FHEO felt kind of "been there, done that" to me. And I REALLY, REALLY didn't want it to. The bad guys are not the stuff that nightmares are made of (think about those red "creatures" all teeth and claws and killing machines). Or the "would you or wouldn't you" tension surrounding the idea of entering (and being changed by) The Madness Maze. Or what about a whole planet full of plants that make the dinosaurs of Jurassic Park look like... well, look like a Theme Park damnit! The Drood universe(s) had the potential to surpass what has gone before if not at least alter it completely and instead it just seems to make use of SRG's marvelous worlds and ideas and recirculate them like the air in the cabin of a plane at 35,000 feet. I'm breathing the air, it's going to keep me alive and I've got a window seat and mostly enough room to be comfortable for my 3-4 hour flight (no transfers to screw everything up) but it's obviously not first class and much of what I'm seeing out of the window is familiar landscape to me. I miss my Simon. I miss the breathless anticipation of turning the page. I miss disappearing into his worlds so completely that my own world ceased to exist for as long as the book lasted.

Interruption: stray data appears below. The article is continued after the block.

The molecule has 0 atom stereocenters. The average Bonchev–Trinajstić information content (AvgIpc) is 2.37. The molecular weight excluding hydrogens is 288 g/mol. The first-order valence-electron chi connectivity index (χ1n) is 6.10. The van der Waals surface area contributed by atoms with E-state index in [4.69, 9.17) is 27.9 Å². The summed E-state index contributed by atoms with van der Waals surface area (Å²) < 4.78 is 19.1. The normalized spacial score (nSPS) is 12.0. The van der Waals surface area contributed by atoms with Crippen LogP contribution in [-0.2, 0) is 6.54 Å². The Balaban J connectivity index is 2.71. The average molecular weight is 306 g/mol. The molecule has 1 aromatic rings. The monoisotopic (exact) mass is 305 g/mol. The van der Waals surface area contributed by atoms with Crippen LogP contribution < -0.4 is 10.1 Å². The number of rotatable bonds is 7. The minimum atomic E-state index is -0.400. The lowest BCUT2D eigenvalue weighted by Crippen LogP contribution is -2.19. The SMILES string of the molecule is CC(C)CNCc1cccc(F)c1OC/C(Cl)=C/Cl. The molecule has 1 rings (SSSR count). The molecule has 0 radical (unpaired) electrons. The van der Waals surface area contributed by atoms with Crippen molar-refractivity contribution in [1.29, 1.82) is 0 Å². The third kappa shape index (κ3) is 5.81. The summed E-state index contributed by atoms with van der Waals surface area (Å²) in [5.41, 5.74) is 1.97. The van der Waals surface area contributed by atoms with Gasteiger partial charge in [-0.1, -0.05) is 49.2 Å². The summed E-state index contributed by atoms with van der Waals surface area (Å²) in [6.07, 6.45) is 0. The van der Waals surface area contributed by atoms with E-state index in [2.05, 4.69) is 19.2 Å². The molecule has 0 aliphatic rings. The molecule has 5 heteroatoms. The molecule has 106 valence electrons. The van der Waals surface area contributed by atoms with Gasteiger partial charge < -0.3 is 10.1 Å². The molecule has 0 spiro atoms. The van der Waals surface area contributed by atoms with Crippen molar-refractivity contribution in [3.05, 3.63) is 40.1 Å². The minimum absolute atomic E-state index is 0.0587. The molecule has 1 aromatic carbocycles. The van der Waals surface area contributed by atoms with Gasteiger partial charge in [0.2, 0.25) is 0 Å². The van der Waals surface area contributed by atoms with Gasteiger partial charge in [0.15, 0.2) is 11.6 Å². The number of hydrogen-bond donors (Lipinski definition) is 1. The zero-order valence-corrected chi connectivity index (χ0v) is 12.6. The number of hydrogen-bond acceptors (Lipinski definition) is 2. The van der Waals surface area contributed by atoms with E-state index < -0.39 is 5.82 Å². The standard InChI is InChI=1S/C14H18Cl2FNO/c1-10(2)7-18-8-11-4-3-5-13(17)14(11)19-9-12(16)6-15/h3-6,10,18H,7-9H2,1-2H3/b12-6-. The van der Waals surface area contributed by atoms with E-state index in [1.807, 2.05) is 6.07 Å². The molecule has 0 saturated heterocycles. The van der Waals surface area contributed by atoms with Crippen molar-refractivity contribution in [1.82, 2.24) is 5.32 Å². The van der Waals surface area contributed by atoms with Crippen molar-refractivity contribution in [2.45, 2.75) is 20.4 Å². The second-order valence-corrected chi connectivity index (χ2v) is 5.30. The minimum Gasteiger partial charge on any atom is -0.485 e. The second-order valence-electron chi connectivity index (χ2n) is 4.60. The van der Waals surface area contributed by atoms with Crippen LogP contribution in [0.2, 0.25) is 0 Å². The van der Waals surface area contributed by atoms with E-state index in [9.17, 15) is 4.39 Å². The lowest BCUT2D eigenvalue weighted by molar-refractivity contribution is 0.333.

Take a vacation Simon. Take a year or two off and go out to play in the world. See what wonders there are to find when you don't have to create them. Eat and drink your way around an environment you've never been in. Lie in the sun. Roll around in the snow. Float in a pool on an airbed with an armrest so you have someplace to put a cocktail with an umbrella in it. Ride a rollercoaster. Go to Disneyland and wander around for a few hours (make sure to do the OLD pirate ride and try to sneak some rum or a bottle of ale in with you). Go to a garden store, find a plant that you love which can grow in your climate and take it home to start your own garden with. Go out and play Simon. Then... when you're ready, come back and play with us. We'll still be here. You built our love for your writing over many years. You should be able to take a few off without having to worry that we'll desert you. Those of us who matter won't. Those who do disappear... well, you can just win them back can't you?
I'm going to keep reading about The Droods Simon. But I'm more than willing to wait as long as it takes for the next one to come out. I've gotten far too much joy from your wondrous stories and there is more than enough in your lexicon to keep me busy if you want to just come out and play for awhile. Leave your keyboard behind you... it will still be there when you get back.
And this is REALLY, TRULY just my humble opinion.